Your child will be introduced to “works”. Some of them may be Montessori in nature (pouring, spooning, folding, etc.) Other works will pertain to the life of the Church (the parables, Holy Sacraments, Holy Land geography, articles of the Holy Altar Table, Liturgical colors and Calendar, etc.)

The works in the Atrium are intentional in nature and will prepare the child for future, more involved works later on. For example: a three year old will learn to spoon beans from one small glass bowl to another. Once this has been mastered and the child is a little older, he or she will be exposed to a lesson on the Parable of the Leaven, where the child will get to spoon flour and yeast to create leavened bread to ponder over.
After the child has received a lesson on the work from a trained catechist, the child is free to work with that material on their own, and is even encouraged to teach other children the work.

Why doesn’t my child bring home any finished work?
The children each have a folder with their name on it where work can be stored. If the atrium bell rings, signaling their time in the room is coming to an end, they can store unfinished work in their folders until next week. We also ask that all finished work be stored there as well. The primary reason being, that a child may create a deep response and run out of the room with it. Then the catechists will not get the feedback of the child’s reflection, and more than likely the art work will end up in the garbage! It is also very revealing to be able to assess a child’s reflections from the beginning of the year to the end. All work that your child produces will be sent home in a folder at the end of the Atrium year. We ask that you sit down with your child and reflect on their work, as much thought and prayer went into each piece.



How can I get involved?
Your involvement can be as simple as signing up to bring fresh flowers on a Sunday, to being an atrium helper. Much like school staying involved and informed is the key to the success of the spiritual development of our children. Spiritual formation should permeate into the daily lives of our families. It can be as simple as routinely kissing an icon, praying before meals, or celebrating a major Feast Day.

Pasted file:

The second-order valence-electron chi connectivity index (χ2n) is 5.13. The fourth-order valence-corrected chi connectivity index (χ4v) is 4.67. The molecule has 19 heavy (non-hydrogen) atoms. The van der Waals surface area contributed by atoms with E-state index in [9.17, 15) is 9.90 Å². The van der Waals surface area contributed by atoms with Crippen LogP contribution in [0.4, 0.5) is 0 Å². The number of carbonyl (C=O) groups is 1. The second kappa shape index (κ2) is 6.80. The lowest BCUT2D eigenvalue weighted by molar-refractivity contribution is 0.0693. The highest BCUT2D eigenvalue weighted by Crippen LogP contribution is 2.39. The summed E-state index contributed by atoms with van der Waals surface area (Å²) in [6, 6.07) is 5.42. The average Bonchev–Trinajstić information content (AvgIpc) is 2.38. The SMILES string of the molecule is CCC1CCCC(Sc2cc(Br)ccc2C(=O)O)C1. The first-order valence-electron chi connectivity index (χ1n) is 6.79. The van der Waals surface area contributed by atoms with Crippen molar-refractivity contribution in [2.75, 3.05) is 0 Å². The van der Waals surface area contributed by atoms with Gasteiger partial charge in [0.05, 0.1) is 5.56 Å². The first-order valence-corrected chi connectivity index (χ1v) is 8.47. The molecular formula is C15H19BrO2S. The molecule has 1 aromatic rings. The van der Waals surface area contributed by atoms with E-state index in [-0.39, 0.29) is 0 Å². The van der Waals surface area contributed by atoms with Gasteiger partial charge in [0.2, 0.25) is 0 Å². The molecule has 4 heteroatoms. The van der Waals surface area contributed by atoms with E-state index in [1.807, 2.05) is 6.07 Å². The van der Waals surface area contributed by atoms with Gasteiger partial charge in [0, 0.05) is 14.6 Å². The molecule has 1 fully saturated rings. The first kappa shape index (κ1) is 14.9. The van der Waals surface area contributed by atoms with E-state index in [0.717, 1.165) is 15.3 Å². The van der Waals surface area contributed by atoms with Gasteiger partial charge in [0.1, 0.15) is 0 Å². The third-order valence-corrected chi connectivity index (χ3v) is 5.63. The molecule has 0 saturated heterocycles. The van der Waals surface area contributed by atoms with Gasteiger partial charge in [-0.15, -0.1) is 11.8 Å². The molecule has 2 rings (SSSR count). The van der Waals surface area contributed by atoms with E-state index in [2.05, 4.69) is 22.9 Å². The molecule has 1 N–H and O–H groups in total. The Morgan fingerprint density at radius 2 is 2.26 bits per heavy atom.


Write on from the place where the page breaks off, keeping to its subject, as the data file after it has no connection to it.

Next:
You can keep yourself informed by joining our Facebook and Instagram pages. Please don’t hesitate to add your comments and suggestions.

Do you paint, sew, do wood-working or calligraphy? Please let us know. We have projects that still need to be completed and we need more hands and talent!

We do ask that you will prayerfully consider joining us on our journey to fully implement the CGS program in our parish. Our goal is to eventually offer a Level 3 Atrium, but in order to accomplish that goal, we need more parents and parishioners to take the training and become catechists so that other trained catechists can move up to the 3rd level and also so we can have catechists move throughout the levels. If you are interested in becoming a catechist or atrium helper, please contact Alexis Pappas at
731-2022.

1 Peter 4:10-11 Each of you has received a gift to use to serve others. Be good servants of God’s various gifts of grace. Anyone who speaks should speak words from God. Anyone who serves should serve with the strength God gives so that in everything God will be praised through Jesus Christ. Power and glory belong to him forever and ever.

Exodus 35:10 “Let every skillful craftsman among you come and make all that the LORD has commanded.


307 19th Street South, Birmingham, AL 35233 | Fr. Paul Costopoulos, Dean | 205.716.3080

Photography Credits: Beth Hontzas - Music: Presbytera Katerina Makiej